NICE has published draft guidance for public consultation which does not recommend erenumab (Aimovig) for preventing migraine. The draft guidance looks at erenumab for preventing chronic and episodic migraine in adults who have four episodes or more of migraine every month where at least three previous preventive treatments have failed. The evidence shows that erenumab is a clinically effective treatment. However, the committee considered that the trial evidence doesn’t fully reflect patients seen in clinical practice in the NHS and nor does it include all the relevant comparators and outcomes. Because of this the cost-effectiveness estimates for erenumab are higher than what NICE usually considers to be acceptable when there is substantial uncertainty. Erenumab costs around £5000 per year at its list price, although a confidential commercial arrangement has been agreed with the company which would have made it available at a discounted price. The closing date for comments on the draft recommendations is 31 January 2019.
MEPILEX BORDER HEEL AND SACRUM DRESSINGS FOR THE PREVENTION OF PRESSURE ULCERS NOT RECOMMENDED FOR ROUTINE ADOPTION IN THE NHS
NICE has published evidence-based recommendations for Mepilex Border Heel and Sacrum dressings for the prevention of pressure ulcers in people who are considered to be at risk in acute care settings. Despite showing promise, NICE says there is currently insufficient evidence to support the case for routine adoption in the NHS. Research is recommended to address uncertainties about the claimed benefits of using Mepilex Border Heel and Sacrum dressings. This research should also explore issues such as:
- the incidence of heel and sacrum pressure ulcers in NHS acute care settings
- criteria for patient selection to reduce pressure ulcer incidence with Mepilex Border Heel and Sacrum dressings in addition to standard care.
NICE will consider reviewing this guidance when substantive new evidence becomes available.
DARVADSTROCEL NOT RECOMMENDED FOR TREATING PERIANAL FISTULA IN CROHN’S DISEASE
NICE has published guidance which does not recommend darvadstrocel (Alofisel), within its marketing authorisation, for previously treated complex perianal fistulas in adults with non-active or mildly active luminal Crohn's disease. Nice says that in a single clinical trial comparing remission rates for darvadstrocel and placebo, only an additional 14% of people showed a beneficial effect from darvadstrocel over and above placebo. Reliable follow‑up results are only available for up to one year during which time more than 50% of patients who had remission subsequently relapsed in both the darvadstrocel and placebo arms, so it is unclear how long the treatment benefit will last. The additional evidence submitted after consultation did not clarify the uncertainties around long-term benefits of darvadstrocel. The committee considered that further research in this area would be beneficial. The cost-effectiveness estimates are therefore highly uncertain and the committee was unable to decide on the most plausible cost-effectiveness estimate.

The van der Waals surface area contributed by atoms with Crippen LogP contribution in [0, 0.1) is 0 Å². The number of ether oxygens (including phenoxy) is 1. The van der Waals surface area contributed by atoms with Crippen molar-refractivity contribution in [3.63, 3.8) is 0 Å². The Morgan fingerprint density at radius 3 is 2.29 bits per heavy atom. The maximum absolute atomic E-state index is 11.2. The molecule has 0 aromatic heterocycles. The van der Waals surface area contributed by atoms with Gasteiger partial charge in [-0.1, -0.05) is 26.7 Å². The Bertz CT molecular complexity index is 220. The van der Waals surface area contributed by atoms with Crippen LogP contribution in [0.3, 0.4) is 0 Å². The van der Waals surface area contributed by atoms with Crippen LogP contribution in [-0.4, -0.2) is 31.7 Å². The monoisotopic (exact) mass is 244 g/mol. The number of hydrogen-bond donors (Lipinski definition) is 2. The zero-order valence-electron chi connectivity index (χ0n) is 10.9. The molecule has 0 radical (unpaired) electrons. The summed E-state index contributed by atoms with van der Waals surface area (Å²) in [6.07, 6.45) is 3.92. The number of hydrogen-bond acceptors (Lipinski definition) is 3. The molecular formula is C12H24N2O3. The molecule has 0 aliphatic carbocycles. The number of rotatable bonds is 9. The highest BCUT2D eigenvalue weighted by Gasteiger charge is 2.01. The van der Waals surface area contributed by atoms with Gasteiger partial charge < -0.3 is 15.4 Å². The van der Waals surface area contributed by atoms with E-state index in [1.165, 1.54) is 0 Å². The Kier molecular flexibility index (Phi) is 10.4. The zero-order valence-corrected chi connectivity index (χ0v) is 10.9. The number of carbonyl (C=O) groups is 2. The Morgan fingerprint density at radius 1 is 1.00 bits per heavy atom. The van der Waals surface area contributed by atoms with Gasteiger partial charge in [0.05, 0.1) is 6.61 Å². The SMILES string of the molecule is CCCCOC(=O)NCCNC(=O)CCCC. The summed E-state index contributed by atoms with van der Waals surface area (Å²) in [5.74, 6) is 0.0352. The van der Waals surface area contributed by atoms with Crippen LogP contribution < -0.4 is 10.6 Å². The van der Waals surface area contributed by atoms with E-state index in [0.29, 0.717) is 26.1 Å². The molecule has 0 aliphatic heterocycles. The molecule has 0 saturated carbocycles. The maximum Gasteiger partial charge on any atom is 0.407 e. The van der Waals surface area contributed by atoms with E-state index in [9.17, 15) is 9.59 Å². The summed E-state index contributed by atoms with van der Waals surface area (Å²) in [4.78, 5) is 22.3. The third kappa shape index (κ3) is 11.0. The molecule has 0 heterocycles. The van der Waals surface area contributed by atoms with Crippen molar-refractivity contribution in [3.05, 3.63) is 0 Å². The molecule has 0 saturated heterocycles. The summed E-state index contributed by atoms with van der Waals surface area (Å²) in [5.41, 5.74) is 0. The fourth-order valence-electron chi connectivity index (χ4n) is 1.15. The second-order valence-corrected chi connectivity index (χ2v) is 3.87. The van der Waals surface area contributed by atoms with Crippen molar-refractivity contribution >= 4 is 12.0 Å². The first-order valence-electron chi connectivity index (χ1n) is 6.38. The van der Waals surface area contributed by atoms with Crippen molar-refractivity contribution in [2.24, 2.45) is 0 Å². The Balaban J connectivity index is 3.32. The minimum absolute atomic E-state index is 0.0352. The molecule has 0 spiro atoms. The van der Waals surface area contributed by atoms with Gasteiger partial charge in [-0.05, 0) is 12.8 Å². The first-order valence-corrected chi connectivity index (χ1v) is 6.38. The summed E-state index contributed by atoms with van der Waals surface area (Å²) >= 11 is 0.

MEDICINES AND HEALTHCARE PRODUCTS REGULATORY AGENCY
CASES OF CMV GASTROINTESTINAL INFECTION OR REACTIVATION IN PATIENTS ON IPILIMUMAB REPORTED
The Medicines and Healthcare products Regulatory Agency (MHRA) has published a drug safety update due to reports of cytomegalovirus (CMV) gastrointestinal infection or reactivation for patients on ipilimumab (Yervoy ▼). Patients on ipilimumab who present with diarrhoea or other symptoms of colitis, and those who do not respond to steroid treatment for immune-related colitis, should be investigated to exclude other causes, including infections such as CMV. There have been post-marketing cases of gastrointestinal CMV infection or reactivation in ipilimumab-treated patients reported to have corticosteroid-refractory immune-related colitis, including fatal cases. Healthcare professionals area advised to:
- Advise patients to contact their healthcare professional immediately at the onset of symptoms of colitis (including diarrhoea, blood in stools, or abdominal pain). Colitis occurs commonly in patients treated with ipilimumab for advanced melanoma.
- If patients on ipilimumab present with diarrhoea or colitis, investigate possible causes, including infections; perform a stool infection work-up and screen for CMV
- For patients with immune-related colitis that is corticosteroid refractory, use of an additional immunosuppressive agent should only be considered if other causes are excluded (including with screening for CMV, culture, Clostridium difficile, ova, and parasite) using viral PCR on biopsy, and other viral, bacterial, and parasitic causes
- Report suspected adverse drug reactions associated with ipilimumab to the Yellow Card Scheme.
RISK OF SEIZURES AND REPORTS OF SEROTONIN SYNDROME IN PATIENTS TAKING TAPENTADOL WITH OTHER MEDICINES